HAP Blog

Is AI the Future of Emergency Management?

How to incorporate AI into your day to day emergency planning

April 13, 2023

If you have watched any bit of news during the last few months, I am sure you have heard about the craze around artificial intelligence (AI).

Yes, AI has been around for years. If you haven’t been following the headlines, I can tell you that the latest AI systems have been learning. A lot.

In emergency management, AI isn’t some new trend. We’ve been interested in this tech long before ChatGPT became the next big thing. AI has been especially useful when it comes to predictive analytics, such as forecasting when and where an evacuation may be necessary. We also see it in our weather models, so we can know the severity of the storms heading our way.

It’s easy to look at the possibilities for AI and extrapolate what it will mean for health care. Some scenarios are more fanatical—or perhaps Orwellian—than others, but there is limitless potential. Could we soon see AI physicians, perhaps a next-level webMD, in our facilities? Imagine a world where you upload an image of a mole, and AI tells you if it is cancerous or pre-cancerous. There are many other health-related ways AI could diagnose you without even seeing a human doctor. This is all made possible by years of deep learning, but we are just starting to envision a world blending this technology with our own learned experience.

As emergency managers, we will need to be in the know about this. While we ponder a hypothetical world of AI physicians, we already see real-life examples of this technology in action. We also must consider a whole new set of vulnerabilities to keep on our radar related to data, privacy, and cybersecurity.

We saw AI deployed during COVID-19 to conduct facial scans to determine temperature, sweat, and discoloration, among other symptoms. We are starting to see the deployment of robots to perform basic functions, such as obtaining vital signs and delivering medication that otherwise would require human contact with a nurse, nurses’ aides, or physicians. Using AI to perform services allows facilities to reserve PPE to conduct checks and attend to more critical patients, and we can expect to see more applications in the years to come.

Then, there is OpenAI’s ChatGPT. This tool allows the user to enter a command and, in a few seconds, receive a response. The experience feels a bit different than other so-called “chatbots,” as you are able to provide follow-up commands based on your previous responses.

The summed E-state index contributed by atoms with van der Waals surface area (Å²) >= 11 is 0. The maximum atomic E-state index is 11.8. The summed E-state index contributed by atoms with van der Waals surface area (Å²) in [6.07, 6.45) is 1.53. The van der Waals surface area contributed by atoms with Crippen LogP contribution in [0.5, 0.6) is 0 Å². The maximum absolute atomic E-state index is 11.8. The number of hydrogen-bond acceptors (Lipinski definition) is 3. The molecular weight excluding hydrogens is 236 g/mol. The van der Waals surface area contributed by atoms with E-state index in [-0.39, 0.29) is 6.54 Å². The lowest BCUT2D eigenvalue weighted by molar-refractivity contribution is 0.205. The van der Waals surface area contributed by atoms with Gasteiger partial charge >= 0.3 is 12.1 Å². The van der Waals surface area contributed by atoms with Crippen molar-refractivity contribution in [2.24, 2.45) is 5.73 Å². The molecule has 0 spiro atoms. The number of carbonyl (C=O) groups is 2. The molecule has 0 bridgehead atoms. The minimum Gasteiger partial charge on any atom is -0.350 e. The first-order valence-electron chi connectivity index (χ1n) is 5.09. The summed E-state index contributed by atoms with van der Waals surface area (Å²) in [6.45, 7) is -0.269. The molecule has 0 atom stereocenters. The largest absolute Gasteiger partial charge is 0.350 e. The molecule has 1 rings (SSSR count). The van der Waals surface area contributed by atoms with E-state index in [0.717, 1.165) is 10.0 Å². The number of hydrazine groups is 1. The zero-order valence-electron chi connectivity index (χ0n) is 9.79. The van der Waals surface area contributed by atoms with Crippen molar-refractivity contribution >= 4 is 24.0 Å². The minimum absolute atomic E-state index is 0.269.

I asked Chat GPT to provide me with a tabletop exercise around extreme heat. Within 10 seconds, I had myself a scenario, exercise objectives, and exercise injects. I followed up my initial request with a command to provide exercise questions related to my extreme heat command. After a few more seconds, I had 10 questions related to the hospital’s response to extreme heat. To take it even further, I added another layer to my extreme heat exercise to include a loss of air conditioning service to my hospital. I then was provided eight more questions related to that scenario. I basically had an entire tabletop exercise created for me in about 15 seconds.

Here is your important disclaimer: This work is a starting point, but it is not something you could copy and paste for your facility. Still, all of this legwork already done in a mere 15 seconds was pretty impressive.

Need a plan? Look no further either. In some cases you will get generic information, as the AI understands its limits. For example, I asked ChatGPT to provide me an evacuation plan for my hospital. AI told me that there are many factors such as location and size, among others that limit its ability to provide a specific plan. However, it did provide me with a list of things to consider when creating this plan, and it was very accurate. For someone who needs some ideas, this is a great resource, but you’ll need to bring your real-world experience to the table to fill in the critical details.

My big takeaway from all of this: AI is here and it is not going anywhere. We all will need to embrace it, learn it, and understand its potential role in our lives. Most of all, I’d recommend you follow the latest AI innovations and think about how they could help you. The AI will not replace your job or your skills, but you could potentially learn something that makes you a better emergency manager.


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